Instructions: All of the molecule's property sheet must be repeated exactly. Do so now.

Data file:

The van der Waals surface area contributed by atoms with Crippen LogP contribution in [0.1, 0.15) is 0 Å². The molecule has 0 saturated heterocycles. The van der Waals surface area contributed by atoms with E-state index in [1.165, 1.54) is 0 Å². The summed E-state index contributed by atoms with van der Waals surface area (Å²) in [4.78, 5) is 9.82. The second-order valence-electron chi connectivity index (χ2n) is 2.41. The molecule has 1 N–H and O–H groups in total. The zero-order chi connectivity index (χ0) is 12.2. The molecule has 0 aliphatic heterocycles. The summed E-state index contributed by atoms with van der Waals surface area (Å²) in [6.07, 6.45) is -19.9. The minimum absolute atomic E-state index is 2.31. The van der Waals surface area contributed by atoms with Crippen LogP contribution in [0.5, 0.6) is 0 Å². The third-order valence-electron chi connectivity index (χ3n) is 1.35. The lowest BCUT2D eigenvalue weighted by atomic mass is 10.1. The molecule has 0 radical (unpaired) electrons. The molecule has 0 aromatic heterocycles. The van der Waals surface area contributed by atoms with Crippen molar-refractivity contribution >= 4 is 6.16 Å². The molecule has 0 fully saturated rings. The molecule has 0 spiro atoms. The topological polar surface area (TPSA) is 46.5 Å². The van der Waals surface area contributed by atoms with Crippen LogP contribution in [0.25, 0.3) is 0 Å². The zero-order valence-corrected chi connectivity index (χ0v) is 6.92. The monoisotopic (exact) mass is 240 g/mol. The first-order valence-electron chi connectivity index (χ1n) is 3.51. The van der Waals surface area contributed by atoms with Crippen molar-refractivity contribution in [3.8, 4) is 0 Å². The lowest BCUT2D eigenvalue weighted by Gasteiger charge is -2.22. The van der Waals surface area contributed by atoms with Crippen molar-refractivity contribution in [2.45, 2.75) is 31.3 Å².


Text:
The van der Waals surface area contributed by atoms with Crippen LogP contribution in [0.1, 0.15) is 0 Å². The molecule has 0 saturated heterocycles. The van der Waals surface area contributed by atoms with E-state index in [1.165, 1.54) is 0 Å². The summed E-state index contributed by atoms with van der Waals surface area (Å²) in [4.78, 5) is 9.82. The second-order valence-electron chi connectivity index (χ2n) is 2.41. The molecule has 1 N–H and O–H groups in total. The zero-order chi connectivity index (χ0) is 12.2. The molecule has 0 aliphatic heterocycles. The summed E-state index contributed by atoms with van der Waals surface area (Å²) in [6.07, 6.45) is -19.9. The minimum absolute atomic E-state index is 2.31. The van der Waals surface area contributed by atoms with Crippen LogP contribution in [0.5, 0.6) is 0 Å². The third-order valence-electron chi connectivity index (χ3n) is 1.35. The lowest BCUT2D eigenvalue weighted by atomic mass is 10.1. The molecule has 0 radical (unpaired) electrons. The molecule has 0 aromatic heterocycles. The van der Waals surface area contributed by atoms with Crippen molar-refractivity contribution >= 4 is 6.16 Å². The molecule has 0 fully saturated rings. The molecule has 0 spiro atoms. The topological polar surface area (TPSA) is 46.5 Å². The van der Waals surface area contributed by atoms with Crippen LogP contribution in [0.25, 0.3) is 0 Å². The zero-order valence-corrected chi connectivity index (χ0v) is 6.92. The monoisotopic (exact) mass is 240 g/mol. The first-order valence-electron chi connectivity index (χ1n) is 3.51. The van der Waals surface area contributed by atoms with Crippen molar-refractivity contribution in [3.8, 4) is 0 Å². The lowest BCUT2D eigenvalue weighted by Gasteiger charge is -2.22. The van der Waals surface area contributed by atoms with Crippen molar-refractivity contribution in [2.45, 2.75) is 31.3 Å².